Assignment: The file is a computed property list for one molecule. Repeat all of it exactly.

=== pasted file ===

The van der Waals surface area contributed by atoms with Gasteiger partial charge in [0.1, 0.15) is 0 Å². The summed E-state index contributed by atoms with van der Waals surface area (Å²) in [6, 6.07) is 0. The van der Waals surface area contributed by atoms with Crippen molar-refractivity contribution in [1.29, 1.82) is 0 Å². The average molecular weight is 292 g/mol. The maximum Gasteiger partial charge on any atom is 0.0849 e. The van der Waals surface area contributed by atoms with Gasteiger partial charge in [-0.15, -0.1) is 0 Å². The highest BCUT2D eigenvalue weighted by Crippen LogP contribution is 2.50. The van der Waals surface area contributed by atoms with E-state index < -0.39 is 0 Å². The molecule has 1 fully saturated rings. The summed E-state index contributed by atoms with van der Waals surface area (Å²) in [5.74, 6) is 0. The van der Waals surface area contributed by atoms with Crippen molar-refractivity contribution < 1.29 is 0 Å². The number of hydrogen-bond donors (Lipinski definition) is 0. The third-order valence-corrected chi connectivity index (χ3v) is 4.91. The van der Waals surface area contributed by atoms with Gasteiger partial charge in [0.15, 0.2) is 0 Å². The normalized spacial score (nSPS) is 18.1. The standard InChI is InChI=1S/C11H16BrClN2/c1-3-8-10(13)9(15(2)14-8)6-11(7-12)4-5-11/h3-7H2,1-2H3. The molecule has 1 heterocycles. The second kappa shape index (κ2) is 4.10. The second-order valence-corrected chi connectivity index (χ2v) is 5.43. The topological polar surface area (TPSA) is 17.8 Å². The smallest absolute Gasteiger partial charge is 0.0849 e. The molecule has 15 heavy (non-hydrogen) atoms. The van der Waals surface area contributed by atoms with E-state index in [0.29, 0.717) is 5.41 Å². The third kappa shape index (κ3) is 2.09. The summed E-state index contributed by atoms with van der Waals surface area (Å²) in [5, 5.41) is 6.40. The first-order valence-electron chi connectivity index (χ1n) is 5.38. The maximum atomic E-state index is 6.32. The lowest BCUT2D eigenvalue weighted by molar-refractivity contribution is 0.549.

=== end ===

The van der Waals surface area contributed by atoms with Gasteiger partial charge in [0.1, 0.15) is 0 Å². The summed E-state index contributed by atoms with van der Waals surface area (Å²) in [6, 6.07) is 0. The van der Waals surface area contributed by atoms with Crippen molar-refractivity contribution in [1.29, 1.82) is 0 Å². The average molecular weight is 292 g/mol. The maximum Gasteiger partial charge on any atom is 0.0849 e. The van der Waals surface area contributed by atoms with Gasteiger partial charge in [-0.15, -0.1) is 0 Å². The highest BCUT2D eigenvalue weighted by Crippen LogP contribution is 2.50. The van der Waals surface area contributed by atoms with E-state index < -0.39 is 0 Å². The molecule has 1 fully saturated rings. The summed E-state index contributed by atoms with van der Waals surface area (Å²) in [5.74, 6) is 0. The van der Waals surface area contributed by atoms with Crippen molar-refractivity contribution < 1.29 is 0 Å². The number of hydrogen-bond donors (Lipinski definition) is 0. The third-order valence-corrected chi connectivity index (χ3v) is 4.91. The van der Waals surface area contributed by atoms with Gasteiger partial charge in [0.15, 0.2) is 0 Å². The normalized spacial score (nSPS) is 18.1. The standard InChI is InChI=1S/C11H16BrClN2/c1-3-8-10(13)9(15(2)14-8)6-11(7-12)4-5-11/h3-7H2,1-2H3. The molecule has 1 heterocycles. The second kappa shape index (κ2) is 4.10. The second-order valence-corrected chi connectivity index (χ2v) is 5.43. The topological polar surface area (TPSA) is 17.8 Å². The smallest absolute Gasteiger partial charge is 0.0849 e. The molecule has 15 heavy (non-hydrogen) atoms. The van der Waals surface area contributed by atoms with E-state index in [0.29, 0.717) is 5.41 Å². The third kappa shape index (κ3) is 2.09. The summed E-state index contributed by atoms with van der Waals surface area (Å²) in [5, 5.41) is 6.40. The first-order valence-electron chi connectivity index (χ1n) is 5.38. The maximum atomic E-state index is 6.32. The lowest BCUT2D eigenvalue weighted by molar-refractivity contribution is 0.549.